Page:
Now for something completely different. I finally succumbed to the call of the iPhone. I was afraid that if I didn’t, some unknown force would show up and take away my Nikons. Talk about social pressure. A photographer with a blackberry is just not cool. Now I get it. This thing is not about taking pictures, it is about playing with pictures. Fully loaded now with apps, I can return to a childhood favorite, finger painting. Once you make that cognitive leap, you’re in for some serious fun. Flowers are a favorite.
This of course lead Chris to say to me “why would anyone want to do that?” To which I responded, “why wouldn’t anyone want to do that?????” The app here is Pic Grunger, one of my favorites. Once you start playing, it’s hard to stop.
This is the “cracked” and “burlap” interpretation. Hopefully the flowers don’t mind. I find that now I take images that I think might be good iPhone interpretations and then, when bored with whatever else is going on, go to work.
The important thing from a shooting standpoint is to get in as close as possible, and fill the frame with something interesting, before you grunge it up. There are of course other apps, zillions of them. Noir is a favorite for black and white imagery. It’s not a bad portrait camera as well. Here’s the lovely Chris.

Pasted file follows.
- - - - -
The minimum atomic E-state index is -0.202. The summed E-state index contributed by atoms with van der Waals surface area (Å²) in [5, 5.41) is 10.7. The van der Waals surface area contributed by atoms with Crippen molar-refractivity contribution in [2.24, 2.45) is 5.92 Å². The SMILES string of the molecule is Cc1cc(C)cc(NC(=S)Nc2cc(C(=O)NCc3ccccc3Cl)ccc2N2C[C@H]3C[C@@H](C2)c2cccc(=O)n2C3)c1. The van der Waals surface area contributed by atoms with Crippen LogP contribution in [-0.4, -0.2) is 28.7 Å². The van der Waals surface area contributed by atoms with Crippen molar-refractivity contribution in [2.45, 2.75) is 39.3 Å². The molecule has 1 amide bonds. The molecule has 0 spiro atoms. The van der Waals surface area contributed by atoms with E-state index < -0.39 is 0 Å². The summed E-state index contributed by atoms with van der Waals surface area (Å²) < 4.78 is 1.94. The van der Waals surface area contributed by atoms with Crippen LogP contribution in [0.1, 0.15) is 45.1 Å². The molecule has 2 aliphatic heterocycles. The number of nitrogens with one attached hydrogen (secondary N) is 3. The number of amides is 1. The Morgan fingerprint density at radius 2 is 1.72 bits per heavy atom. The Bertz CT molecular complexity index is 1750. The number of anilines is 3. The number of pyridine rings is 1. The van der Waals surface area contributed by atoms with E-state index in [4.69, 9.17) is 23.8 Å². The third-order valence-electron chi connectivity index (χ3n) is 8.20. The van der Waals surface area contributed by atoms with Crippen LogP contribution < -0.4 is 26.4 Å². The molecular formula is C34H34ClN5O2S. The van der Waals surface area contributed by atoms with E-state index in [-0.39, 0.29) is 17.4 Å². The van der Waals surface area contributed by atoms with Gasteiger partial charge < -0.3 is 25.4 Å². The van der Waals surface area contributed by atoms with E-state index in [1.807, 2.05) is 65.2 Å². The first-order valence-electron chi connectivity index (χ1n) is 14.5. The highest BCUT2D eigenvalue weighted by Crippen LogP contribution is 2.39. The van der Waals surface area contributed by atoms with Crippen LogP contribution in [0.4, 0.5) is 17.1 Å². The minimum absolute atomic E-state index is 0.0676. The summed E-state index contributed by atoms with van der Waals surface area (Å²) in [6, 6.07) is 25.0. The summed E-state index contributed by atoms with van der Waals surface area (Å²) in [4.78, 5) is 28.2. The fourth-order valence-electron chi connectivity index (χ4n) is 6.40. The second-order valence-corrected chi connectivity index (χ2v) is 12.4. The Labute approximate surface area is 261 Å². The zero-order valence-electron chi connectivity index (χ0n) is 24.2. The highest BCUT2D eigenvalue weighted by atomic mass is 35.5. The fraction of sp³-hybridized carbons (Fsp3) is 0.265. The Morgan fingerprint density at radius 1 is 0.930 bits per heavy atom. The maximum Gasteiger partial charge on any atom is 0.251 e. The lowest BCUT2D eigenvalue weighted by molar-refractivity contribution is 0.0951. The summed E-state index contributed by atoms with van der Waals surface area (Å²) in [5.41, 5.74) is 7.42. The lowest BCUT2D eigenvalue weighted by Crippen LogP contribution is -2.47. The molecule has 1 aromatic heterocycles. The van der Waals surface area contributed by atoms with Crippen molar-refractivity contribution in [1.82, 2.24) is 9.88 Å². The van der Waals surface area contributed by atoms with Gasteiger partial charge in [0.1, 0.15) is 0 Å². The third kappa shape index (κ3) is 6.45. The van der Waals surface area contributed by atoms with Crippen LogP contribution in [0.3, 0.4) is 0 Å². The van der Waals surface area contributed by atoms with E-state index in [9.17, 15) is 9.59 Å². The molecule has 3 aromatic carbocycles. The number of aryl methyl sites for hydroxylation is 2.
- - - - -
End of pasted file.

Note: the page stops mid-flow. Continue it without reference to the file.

Hands off, Bogie. One final image that I’ll post, not because it is a particularly great image, but because it illustrates one of the many helpful things that this camera/app combo can do.
Photographers will recognize that this image is practically impossible to take with one shot and hold any detail in the shadows. In fact, this is not one shot, it is two taken with the app Pro HDR. It’s fun to watch in action. You point it at the impossible shot. It then tells you to “hold still!” Then it goes to work, searching for an exposure that will get the highlights and a second exposure that will hold the shadows. It then takes a picture of each and edits them together into one image. It usually works, though it is helpful to lean up against a tree for support once it tells you to behave. You can actually learn much more about apps and such from one of my favorite photographers and photography teachers, Tony Sweet, who has created a set of very cheap but useful tutorials, available here. I think the Nikons are probably safe for now. Grunge on!